Security and the Far Right in Europe
Demotix/Alexandros Michailidis. All rights reserved
Mobilized by politicians, security has been high up on domestic agendas in Europe since 2001. While migrants and Muslims have been increasingly scrutinized and often criminalised, many themes which used to be associated with the far right have expanded into the mainstream. How much does the current success of radical right parties throughout Europe owe to the ‘politics of fear’ around security issues? Our group of experts guide us through the landscape of the contemporary European far right.
Part I: What the Greek case is telling us about Europe
Ruth Wodak introduces a special feature on Greece in the context of European exclusionary politics: Aristotle Kallis on the role played by anti-immigration programmes in the recent electoral success of the Greek radical right; Salomi Boukala, who reminds us that scapegoating and hate crimes are currents that run deeply throughout Greek political history.
Part II: Is populism winning over thanks to «insecurity»?
Arguably, the main impact of the European radical right lies in its capacity to set the political agenda for other parties. Radical populist discourses on «insecurity» such as the Dutch or Flemish ones have permeated the mainstream. They have allowed the radical right to win new electorates, like in Austria, while in France it precipitated a shift of the conservatives towards the far right.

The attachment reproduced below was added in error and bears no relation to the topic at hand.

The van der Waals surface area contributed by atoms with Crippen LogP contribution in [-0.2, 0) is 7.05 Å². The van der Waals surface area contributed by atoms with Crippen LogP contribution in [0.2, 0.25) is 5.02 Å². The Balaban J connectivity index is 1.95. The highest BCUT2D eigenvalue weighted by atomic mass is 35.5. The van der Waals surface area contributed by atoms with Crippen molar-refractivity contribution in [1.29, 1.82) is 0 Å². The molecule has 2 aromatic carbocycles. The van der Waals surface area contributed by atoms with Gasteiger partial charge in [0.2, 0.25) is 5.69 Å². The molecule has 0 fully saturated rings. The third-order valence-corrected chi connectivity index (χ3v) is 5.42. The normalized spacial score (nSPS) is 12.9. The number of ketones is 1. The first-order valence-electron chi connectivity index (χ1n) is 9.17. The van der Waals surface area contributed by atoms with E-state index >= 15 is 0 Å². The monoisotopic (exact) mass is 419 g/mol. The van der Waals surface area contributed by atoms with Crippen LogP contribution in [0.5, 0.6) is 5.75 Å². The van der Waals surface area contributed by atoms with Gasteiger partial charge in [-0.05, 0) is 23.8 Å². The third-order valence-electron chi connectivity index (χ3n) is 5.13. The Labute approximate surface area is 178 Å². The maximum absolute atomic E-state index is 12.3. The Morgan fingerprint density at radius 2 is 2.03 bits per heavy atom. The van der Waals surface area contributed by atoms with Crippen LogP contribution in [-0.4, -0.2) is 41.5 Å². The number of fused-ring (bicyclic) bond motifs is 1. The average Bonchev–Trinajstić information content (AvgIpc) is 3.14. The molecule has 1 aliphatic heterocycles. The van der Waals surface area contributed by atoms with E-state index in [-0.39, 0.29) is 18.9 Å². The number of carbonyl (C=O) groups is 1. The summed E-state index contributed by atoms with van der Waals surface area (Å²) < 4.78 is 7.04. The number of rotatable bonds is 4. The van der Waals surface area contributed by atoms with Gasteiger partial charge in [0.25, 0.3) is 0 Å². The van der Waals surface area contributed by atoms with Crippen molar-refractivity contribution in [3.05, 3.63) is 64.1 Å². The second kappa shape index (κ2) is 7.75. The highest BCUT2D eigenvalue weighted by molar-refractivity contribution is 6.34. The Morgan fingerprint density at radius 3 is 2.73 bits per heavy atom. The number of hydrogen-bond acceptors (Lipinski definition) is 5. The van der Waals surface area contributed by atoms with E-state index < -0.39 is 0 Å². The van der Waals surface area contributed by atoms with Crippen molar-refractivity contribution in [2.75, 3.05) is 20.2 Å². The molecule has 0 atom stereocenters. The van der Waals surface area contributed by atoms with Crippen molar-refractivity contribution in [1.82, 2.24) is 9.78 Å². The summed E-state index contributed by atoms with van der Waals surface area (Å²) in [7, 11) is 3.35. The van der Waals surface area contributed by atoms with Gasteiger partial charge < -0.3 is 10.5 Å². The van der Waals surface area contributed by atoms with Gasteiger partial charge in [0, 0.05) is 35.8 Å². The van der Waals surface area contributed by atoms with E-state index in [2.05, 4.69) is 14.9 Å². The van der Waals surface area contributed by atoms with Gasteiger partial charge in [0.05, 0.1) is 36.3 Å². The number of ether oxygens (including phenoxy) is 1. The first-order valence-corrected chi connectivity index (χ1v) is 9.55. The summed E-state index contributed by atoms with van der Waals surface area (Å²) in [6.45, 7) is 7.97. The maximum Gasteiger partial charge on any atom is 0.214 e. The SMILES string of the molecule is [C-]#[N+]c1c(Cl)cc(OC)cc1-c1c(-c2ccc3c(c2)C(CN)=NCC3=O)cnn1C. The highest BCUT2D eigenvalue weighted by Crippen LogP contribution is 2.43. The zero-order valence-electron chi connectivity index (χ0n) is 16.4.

Part III: From hate speech to hate crime?
According to a Europol report, the radical right now represents the main terrorist threat in Europe; hate crime is also increasingly exposed as a multi-faceted phenomenon. Yet the relationship between hate crime and the electoral fate of the radical right is not straightforward, as both the Ukrainian and Scandinavian cases show. The UK case sheds light on the importance of radical right subcultures in staging both violent and nonviolent protest.
Part IV: Geopolitics of the far right
The impact of the far right is most visible at the local level, especially in disadvantaged rural areas, but also relates to global trends and may be a factor for regional destabilization.